In December 2017, I proposed a system for classifying children’s nonfiction that many writers and educators seem to find useful.* The 5 Kinds of Nonfiction divides the wide world of nonfiction into 5 distinct categories—active, browseable, traditional, expository literature, and narrative. Here are the main characteristics of each category:
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At nErDcampMI in July 2018, I did a presentation about the 5 Kinds of Nonfiction, and afterward, Terry Thompson, an editor at Stenhouse Publishing, invited me to write a book about it. I’m happy to announce that 5 Kinds of Nonfiction: Enriching Informational Reading and Writing Instruction with Children’s Books, co-authored with Marlene Correia—a professor of literacy education, is scheduled for publication in Fall 2020.
Initially, Marlene and I planned to feature a rich assortment of diverse books and diverse authors, especially BIPOC authors. But as we began searching for titles, we quickly realized just how difficult that would be.
Even though there has been an encouraging uptick in diverse fiction in recent years, nonfiction has lagged behind. In some cases, far, far, far behind. In fact, we couldn’t find any active or browseable books written by BIPOC authors.
That’s right, zero. Zilch. Nada.
We identified only three BIPOC authors who write traditional nonfiction, and only four who have written expository literature. These are heartbreaking statistics.
The slightly better news is that we identified about twenty BIPOC authors who have written narrative nonfiction (mostly picture book biographies). But even this isn’t enough. We need diverse nonfiction!
Because publishing houses are businesses, and businesses want to make money, one of the best ways to ensure that more books by BIPOC authors are published in the future is to buy (and ask our local libraries to buy) the few books that are currently available.
And so, today, I’m highlighting the seven BIPOC authors of traditional nonfiction and expository literature that we were able to identify. If you know of others, please leave their names in the comments, so people can make a point of buying their books too.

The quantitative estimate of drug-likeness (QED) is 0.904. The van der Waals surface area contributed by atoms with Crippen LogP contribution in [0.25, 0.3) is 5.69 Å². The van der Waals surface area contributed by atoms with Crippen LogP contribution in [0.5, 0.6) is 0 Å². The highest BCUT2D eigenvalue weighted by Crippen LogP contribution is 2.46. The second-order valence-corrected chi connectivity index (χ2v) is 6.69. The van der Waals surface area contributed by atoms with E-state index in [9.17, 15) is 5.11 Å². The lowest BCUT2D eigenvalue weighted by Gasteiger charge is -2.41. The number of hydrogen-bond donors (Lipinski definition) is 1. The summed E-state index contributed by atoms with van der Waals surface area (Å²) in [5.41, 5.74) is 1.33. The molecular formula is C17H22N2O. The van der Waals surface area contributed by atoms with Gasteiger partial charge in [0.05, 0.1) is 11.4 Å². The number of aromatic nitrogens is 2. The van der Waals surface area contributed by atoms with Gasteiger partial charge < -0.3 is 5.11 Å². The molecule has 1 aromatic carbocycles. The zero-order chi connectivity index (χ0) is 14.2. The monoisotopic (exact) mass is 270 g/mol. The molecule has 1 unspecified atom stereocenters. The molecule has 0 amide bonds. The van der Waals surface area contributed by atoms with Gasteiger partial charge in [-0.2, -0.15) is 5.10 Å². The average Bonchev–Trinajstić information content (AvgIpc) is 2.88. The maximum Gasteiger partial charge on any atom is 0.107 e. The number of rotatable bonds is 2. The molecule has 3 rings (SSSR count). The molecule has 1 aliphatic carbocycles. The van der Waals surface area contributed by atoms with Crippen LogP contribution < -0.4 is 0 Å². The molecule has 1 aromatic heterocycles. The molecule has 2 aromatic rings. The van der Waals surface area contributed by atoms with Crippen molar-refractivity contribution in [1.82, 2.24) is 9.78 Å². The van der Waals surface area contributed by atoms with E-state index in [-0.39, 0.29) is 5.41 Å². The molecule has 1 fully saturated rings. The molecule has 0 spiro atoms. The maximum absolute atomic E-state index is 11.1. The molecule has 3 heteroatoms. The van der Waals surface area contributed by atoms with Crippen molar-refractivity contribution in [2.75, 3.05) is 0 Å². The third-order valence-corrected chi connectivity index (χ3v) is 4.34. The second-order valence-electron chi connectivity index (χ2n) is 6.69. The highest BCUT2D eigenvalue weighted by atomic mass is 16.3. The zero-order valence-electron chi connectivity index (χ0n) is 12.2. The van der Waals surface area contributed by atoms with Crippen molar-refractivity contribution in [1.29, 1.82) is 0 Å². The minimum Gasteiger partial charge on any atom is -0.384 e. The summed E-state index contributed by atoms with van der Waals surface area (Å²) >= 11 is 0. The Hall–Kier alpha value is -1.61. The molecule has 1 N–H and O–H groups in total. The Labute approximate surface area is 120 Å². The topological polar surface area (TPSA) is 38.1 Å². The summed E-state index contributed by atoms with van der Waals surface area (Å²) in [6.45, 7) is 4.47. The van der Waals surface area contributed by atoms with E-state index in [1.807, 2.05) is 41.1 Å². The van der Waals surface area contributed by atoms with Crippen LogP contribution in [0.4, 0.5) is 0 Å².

Baptiste Paul is the co-author with his wife, Miranda Paul, of Adventures to School: Real-Life Journeys of Students from Around the World, which describes some of the surprising ways children in different countries travel to school.
Anita Sanchez has written two fun, informative expository nonfiction titles for a middle-grade audience: Rotten! Vultures, Beetles, and Slime: Nature’s Decomposers and Itch! Everything You Didn’t Want to Know about What Makes You Scratch.
Traci Sorell makes skillful use of figurative language in her lyrical debut title, We Are Grateful: Otsaliheliga, which received the Sibert Medal Honor Award, the Orbis Pictus Honor Award, and the Boston Globe Horn Book Honor Award.
Traditional NonfictionChristine Taylor Butler has written dozens of wonderful expository nonfiction titles for elementary readers on topics ranging from amphibians and the moon to the Missouri River and the supreme court. (For any editors reading this, Christine would be the perfect choice for trade and mass market leveled reader series.)
Virginia Loh-Hagan specializes in writing high-interest expository nonfiction for middle-grade readers as well as professional books for educators. She is also a popular, high-energy professional development speaker.
Andrea Wang has written a half-dozen traditional nonfiction titles for the school and library market. More recently, she seems to have switched her focus to fiction and narrative nonfiction.
And finally, I’ll end this post with the names of some BIPOC authors who have written narrative nonfiction. Thanks to Alyson Beecher for her help in compiling this list, which we acknowledge is probably not complete. If you can think of additional names, please leave them in the comments.
*Initially, I was using a family tree as a visual model for the 5 Kinds of Nonfiction classification system, but as I thought more about it, I realized that analogy didn’t quite work.